lucene-java-user mailing list archives

Site index · List index
Message view « Date » · « Thread »
Top « Date » · « Thread »
From Paul Elschot <>
Subject Re: Alert function (aka "profiled alerting")
Date Wed, 16 Mar 2005 18:37:59 GMT
On Wednesday 16 March 2005 18:26, Robert Watkins wrote:
> We are considering Lucene as a replacement for Verity K2 (I won't go
> into the myriad reasons, other than to highlight that the K2 Java API
> is riddled with errors, falsities and just plain stupidity [okay,
> I've had my rant]) and figure that Lucene can do what we are
> currently using K2 for, except for what Verity calls "profiling"
> (matching incoming documents against a stored index of queries).
> The very question I need answered was asked on 31 October, 2001 in
> a message with the subject "Alert function" (message ID 116006, I do
> believe), but there was never an answer. I will, in fact, quote this
> message, as it states the question very well indeed:
> > One thing I need is an alert function, that is, instead of searching
> > with a query on a lot of documents, I want all incoming documents to be
> > searched against a bunch of stored search queries (called "agents").
> >
> > The simple solution is to index the document and then iterate through
> > all agents, but that isn't very scalable (say there are 10 new documents
> > a minute, and 10000 stored agents...).
> >
> > The way commercial products like Verity and Autonomy handles this is to
> > store the search queries (the agents) instead, and then use the incoming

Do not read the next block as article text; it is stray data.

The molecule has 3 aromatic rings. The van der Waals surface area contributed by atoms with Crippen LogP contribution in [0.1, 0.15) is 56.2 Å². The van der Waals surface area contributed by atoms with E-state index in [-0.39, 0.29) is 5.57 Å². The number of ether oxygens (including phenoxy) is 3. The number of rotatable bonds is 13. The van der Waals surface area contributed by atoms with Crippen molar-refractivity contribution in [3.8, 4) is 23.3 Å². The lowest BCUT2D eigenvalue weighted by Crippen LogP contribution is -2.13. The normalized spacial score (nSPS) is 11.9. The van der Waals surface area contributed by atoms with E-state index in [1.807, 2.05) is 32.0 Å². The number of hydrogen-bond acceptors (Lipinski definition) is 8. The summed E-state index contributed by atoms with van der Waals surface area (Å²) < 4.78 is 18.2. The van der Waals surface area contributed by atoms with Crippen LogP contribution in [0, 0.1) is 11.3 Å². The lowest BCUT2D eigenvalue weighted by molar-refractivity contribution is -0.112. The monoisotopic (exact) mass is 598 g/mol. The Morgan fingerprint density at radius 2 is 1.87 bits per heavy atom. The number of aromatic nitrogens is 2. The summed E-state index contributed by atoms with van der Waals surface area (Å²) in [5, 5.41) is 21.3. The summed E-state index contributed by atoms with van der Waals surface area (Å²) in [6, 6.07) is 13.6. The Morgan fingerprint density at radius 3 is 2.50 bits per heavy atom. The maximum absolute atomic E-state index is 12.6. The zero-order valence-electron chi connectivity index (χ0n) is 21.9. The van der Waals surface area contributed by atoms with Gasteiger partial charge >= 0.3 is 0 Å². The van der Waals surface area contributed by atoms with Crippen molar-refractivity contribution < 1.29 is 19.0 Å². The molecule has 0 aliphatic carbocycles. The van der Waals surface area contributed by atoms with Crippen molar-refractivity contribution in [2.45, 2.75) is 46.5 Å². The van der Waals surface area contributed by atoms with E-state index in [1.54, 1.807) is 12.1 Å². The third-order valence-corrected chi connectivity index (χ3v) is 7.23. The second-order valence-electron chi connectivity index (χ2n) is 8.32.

> > document as a search query against the stored agents. This way it
> > becomes extremely scalable.
> >
> > Could this be a solution with Lucene too, and how would that look like?
> This was originally posted by a Christian Ubbesen. I have tried to contact
> him, to see if he had managed to solve this, but have not heard back (hey,
> he could well have moved on in 3.5 years!)

There are two ways to make this scalable in using Lucene without turning
things upside town (ie. without quering the alert queries with the new
documents as queries):
- collect the new documents in a temporary index, run the alert queries
  on that index, and then merge the new and the old index, possible deleting
  old documents in the old index just before merging.
- create a filter for the new documents in the updated index and use that in a
  FilteredQuery for  each alert on the new index. For very large indexes and
  relatively small numbers of new documents this FilteredQuery scales better
  than the current one:

Paul Elschot

To unsubscribe, e-mail:
For additional commands, e-mail:

View raw message